China Closes Beijing Newspaper in Media Crackdown
Officials Ban Reporting on Sensitive Subjects, Including Province's Handling of SARS, Journalists Say

By John Pomfret
Washington Post Foreign Service
Friday, June 20, 2003; Page A19

 

BEIJING, June 19 -- The Chinese government, apparently fearing the kind of aggressive reporting that took place during the SARS epidemic and other recent scandals, has launched a media crackdown, closing one newspaper and ordering all publications to stop reporting on sensitive topics, journalists said today.

The crackdown ends a period of relative openness for the tightly controlled news media, journalists and editors said. President Hu Jintao and Premier Wen Jiabao have promoted limited political and social changes since they took office in March, while also signaling that they intend to maintain controls on public dissent and freedoms.

There is some doubt about exactly how successful the news crackdown will be. Reporters and editors say they are increasingly eager to challenge or bend government rules, and information also is available across the country on unofficial Internet sites beyond government control.

The government has shut down Beijing New Times, a small newspaper run by the Worker's Daily Group, one of the country's biggest newspaper publishing companies, sources at the newspaper said. Beijing New Times was shut two weeks ago after it published a list of the seven "most nauseating things" in China, a cutting parody of the Communist system. The article criticized the rubber-stamp National People's Congress and another consultative body called the Chinese People's Consultative Conference, whose members, the report said, "are so old they've forgotten their names."

The editorial staff of Beijing New Times has been fired, sources at the newspaper said.

Editors and journalists at several other publications in Beijing and elsewhere said the Ministry of Propaganda had directed them in recent days to stop reporting independently on several specific subjects.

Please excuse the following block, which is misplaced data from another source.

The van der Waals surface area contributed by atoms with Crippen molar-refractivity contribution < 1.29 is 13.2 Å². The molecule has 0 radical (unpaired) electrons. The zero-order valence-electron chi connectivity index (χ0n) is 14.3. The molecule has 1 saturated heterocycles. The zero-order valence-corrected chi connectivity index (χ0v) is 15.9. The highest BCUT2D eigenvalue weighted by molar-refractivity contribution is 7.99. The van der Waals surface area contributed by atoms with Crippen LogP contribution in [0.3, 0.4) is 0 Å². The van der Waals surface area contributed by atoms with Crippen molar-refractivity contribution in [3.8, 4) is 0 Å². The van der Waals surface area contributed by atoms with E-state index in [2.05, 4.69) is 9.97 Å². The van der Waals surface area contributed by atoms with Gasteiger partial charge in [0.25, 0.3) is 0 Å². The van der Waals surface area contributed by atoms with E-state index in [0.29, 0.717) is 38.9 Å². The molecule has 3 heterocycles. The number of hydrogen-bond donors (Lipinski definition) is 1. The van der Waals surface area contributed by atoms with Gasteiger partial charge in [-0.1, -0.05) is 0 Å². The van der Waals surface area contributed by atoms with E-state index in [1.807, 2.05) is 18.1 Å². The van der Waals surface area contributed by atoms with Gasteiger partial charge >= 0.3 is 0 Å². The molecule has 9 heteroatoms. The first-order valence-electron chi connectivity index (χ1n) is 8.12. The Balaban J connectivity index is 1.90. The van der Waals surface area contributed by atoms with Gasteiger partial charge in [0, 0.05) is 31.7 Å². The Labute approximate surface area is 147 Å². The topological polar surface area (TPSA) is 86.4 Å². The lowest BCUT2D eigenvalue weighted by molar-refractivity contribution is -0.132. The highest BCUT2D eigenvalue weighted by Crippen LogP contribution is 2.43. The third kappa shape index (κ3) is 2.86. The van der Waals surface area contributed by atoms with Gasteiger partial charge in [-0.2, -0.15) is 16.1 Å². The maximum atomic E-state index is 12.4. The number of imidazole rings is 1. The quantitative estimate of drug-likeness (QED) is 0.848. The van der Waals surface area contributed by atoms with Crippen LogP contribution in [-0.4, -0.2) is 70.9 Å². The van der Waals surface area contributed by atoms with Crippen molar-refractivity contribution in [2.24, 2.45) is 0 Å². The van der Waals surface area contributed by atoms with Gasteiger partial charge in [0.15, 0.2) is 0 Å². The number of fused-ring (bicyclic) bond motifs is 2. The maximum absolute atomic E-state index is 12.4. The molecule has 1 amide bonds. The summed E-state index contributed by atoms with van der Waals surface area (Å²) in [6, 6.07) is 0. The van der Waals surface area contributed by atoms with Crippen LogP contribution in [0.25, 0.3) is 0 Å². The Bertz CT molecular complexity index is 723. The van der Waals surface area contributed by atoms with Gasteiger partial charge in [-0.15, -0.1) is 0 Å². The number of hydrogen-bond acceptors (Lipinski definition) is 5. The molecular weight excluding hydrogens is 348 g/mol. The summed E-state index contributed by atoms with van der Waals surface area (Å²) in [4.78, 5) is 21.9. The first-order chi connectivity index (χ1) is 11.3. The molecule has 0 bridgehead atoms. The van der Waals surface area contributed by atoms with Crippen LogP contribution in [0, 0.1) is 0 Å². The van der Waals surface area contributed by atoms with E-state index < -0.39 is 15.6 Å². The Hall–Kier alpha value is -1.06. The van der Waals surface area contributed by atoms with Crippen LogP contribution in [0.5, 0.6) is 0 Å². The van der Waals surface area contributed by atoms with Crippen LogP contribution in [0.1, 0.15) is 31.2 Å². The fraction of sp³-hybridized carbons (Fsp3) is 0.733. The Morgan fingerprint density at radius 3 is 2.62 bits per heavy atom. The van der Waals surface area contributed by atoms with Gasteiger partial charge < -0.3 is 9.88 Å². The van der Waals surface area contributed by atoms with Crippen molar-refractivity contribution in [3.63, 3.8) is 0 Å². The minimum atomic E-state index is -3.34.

The newspapers were forbidden to write stories critical of the Guangdong provincial government's handling of the initial outbreak of SARS, severe acute respiratory syndrome, reporters said.

Propaganda officials also banned further reporting on Jiang Yanyong, a whistle-blowing doctor who accused the government of lying about the SARS outbreak, editors said. Jiang, 72, has been the subject of profiles and interviews since he wrote an open letter to the government accusing it of covering up of the epidemic.

Although Jiang has not been arrested, he is having difficulty obtaining permission from his employer, No. 301 Hospital of the People's Liberation Army, to travel abroad to visit his daughter in the United States, sources said.

The Propaganda Ministry also banned reporting on Sun Zhigang, a graphic designer who died in police custody in March. Sun's death, first reported by the Southern Metropolitan News in the southern city of Guangzhou, touched off criticism about police brutality. Sun was detained by police for not carrying an identification card as required under a vagrancy law that was struck down Wednesday by the State Council, China's cabinet.

Government critics have said Sun's death led to the government decision to abolish the law, which gave police broad detention powers.

"So we have the new government responding to a report in the media and at the same time cracking down on the media," a senior Chinese editor said.

Reporting also is not allowed on two Chinese businessmen, Zhou Zhengyi and Yang Bin, editors said. Zhou was detained last month in connection with a $270 million loan he received from the Bank of China in Hong Kong. Zhou's case is sensitive because he conducted real estate business in Shanghai and is believed to have maintained close relations with the city's senior politicians.

Yang, who was born in China but holds North Korean and Dutch citizenship, was arrested earlier this year in a tax investigation. Yang's case has a political dimension because he has been designated by North Korean leader Kim Jong Il to run an experimental economic development zone in North Korea.

Editors and journalists said the Propaganda Ministry censured the newspaper Economic Observer for criticizing Zhang Wenkang, a former health minister who lost his job after covering up the SARS epidemic, and Gao Qiang, a deputy minister of health who defended Zhang's performance.

Also censured was a newsmagazine, Sanlian Life Weekly, for publishing a picture of Jiang, the doctor, on its cover with the headline: "Jiang Yanyong: The interests of the people are more important than anything."

 

 

2003 The Washington Post Company

 

 

 

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